Could this man be the real-life inspiration for the Lone Ranger? The evidence isn’t conclusive. Regardless of the answer, Bass Reeves deserves our admiration.
How did Bass Reeves go from slave to American icon? His incredible story sounds more like a movie than real life:
In 1838—nearly a century before the Lone Ranger was introduced to the public—Bass Reeves was born a slave in the Arkansas household of William S. Reeves, who relocated to Paris, Texas, in 1846. It was in Texas, during the Civil War, that William made Bass accompany his son, George Reeves, to fight for the Confederacy.
While serving George, Bass escaped to Indian Territory under the cover of the night. Indian Territory, known today as Oklahoma, was a region ruled by five Native American tribes—Cherokee, Seminole, Creek, Choctaw and Chickasaw—who were forced from their homelands due to the Indian Removal Act of 1830. While the community was governed through a system of tribal courts, the courts’ jurisdiction only extended to members of the five major tribes. That meant anyone who wasn’t part of those tribes—from escaped slaves to petty criminals—could only be pursued on a federal level within its boundaries. It was against the backdrop of the lawless Old West that Bass would earn his formidable reputation.
Upon arriving in the Indian Territory, Bass learned the landscape and the customs of the Seminole and Creek tribes, even learning to speak their languages. After the 13th Amendment was passed in 1865, abolishing slavery, Bass, now formally a free man, returned to Arkansas, where he married and went on to have 11 children.
After a decade of freedom, Bass returned to the Indian Territory when U.S. Marshal James Fagan recruited him to help rein in the criminals that plagued the land. Fagan, under the direction of federal judge Isaac C. Parker, brought in 200 deputy marshals to calm the growing chaos throughout the West. The deputy marshals were tasked with bringing in the countless thieves, murderers and fugitives who had overrun the expansive 75,000-square-mile territory. Able local shooters and trackers were sought out for the position, and Bass was one of the few African-Americans recruited.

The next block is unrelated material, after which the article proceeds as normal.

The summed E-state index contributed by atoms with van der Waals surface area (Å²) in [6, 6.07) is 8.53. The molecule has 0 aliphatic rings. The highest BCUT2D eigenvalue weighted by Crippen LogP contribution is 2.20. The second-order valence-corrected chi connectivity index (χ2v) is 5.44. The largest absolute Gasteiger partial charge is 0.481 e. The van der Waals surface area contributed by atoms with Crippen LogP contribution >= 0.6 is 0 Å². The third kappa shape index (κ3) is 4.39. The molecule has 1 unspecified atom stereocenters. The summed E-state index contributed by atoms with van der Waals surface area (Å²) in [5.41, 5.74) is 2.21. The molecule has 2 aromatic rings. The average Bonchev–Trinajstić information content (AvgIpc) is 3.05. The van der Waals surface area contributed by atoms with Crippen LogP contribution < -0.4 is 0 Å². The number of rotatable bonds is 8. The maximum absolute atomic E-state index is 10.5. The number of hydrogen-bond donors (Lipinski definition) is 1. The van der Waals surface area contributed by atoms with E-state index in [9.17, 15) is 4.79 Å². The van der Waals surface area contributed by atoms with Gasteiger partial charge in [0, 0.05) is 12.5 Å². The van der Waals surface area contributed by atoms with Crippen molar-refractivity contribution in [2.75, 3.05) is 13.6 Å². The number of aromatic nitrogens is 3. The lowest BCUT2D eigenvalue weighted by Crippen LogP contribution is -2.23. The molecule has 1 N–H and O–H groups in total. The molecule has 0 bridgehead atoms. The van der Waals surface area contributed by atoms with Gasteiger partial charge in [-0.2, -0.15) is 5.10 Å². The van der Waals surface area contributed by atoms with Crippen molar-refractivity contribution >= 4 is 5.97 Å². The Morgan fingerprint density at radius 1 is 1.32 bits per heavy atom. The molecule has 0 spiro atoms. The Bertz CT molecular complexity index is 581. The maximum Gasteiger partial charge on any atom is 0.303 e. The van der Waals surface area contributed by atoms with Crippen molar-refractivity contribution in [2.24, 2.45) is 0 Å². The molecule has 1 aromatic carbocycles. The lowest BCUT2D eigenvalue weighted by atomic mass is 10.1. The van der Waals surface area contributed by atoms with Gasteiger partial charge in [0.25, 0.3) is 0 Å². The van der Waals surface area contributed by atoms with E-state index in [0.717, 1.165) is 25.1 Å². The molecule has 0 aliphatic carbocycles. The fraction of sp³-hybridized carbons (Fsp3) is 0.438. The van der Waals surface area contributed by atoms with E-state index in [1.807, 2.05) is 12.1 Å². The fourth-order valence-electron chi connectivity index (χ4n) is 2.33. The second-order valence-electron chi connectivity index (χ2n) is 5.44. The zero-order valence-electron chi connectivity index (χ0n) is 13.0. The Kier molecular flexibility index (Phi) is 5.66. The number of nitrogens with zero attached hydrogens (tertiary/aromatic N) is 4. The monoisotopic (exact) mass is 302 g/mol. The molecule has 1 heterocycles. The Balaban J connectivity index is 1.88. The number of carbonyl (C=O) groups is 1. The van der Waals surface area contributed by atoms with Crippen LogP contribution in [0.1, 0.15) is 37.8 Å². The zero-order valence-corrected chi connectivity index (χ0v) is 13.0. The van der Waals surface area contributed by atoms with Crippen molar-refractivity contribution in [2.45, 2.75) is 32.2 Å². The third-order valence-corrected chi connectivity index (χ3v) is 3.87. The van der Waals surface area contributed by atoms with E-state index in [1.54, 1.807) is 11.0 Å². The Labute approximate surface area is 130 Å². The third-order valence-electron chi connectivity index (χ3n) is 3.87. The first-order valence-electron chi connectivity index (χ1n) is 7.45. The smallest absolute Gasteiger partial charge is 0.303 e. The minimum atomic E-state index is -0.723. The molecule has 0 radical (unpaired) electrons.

Standing at 6 feet 2 inches, with proficient shooting skills from his time in the Civil War and his knowledge of the terrain and language, Bass was the perfect man for the challenge. Upon taking the job, he became the first black deputy U.S. marshal west of the Mississippi.
His skill with a gun was unparalleled. His doggedness in hunting down outlaws was astonishing. But what really made him a hero was his commitment to the rule of law and his unblemished integrity.
Bass was fiercely dedicated to his position. Widely considered impossible to pay off or shake up, Bass demonstrated a moral compass that could put even Superman to shame. He even went so far as to arrest his own son, Bennie, for murdering his wife. In Bass’ obituary in the January 18, 1910, edition of The Daily Ardmoreite, it was reported that Bass had overheard a marshal suggesting that another deputy take on the case. Bass stepped in, quietly saying, “Give me the writ.” He arrested his son, who was sentenced to life in prison.
Over the course of his career, Bass Reeves brought over 3,000 criminals to justice. Though the confrontations often involved shootouts, he never sustained a single gun wound. Not only that, he managed to apprehend all but fourteen of the wanted men alive.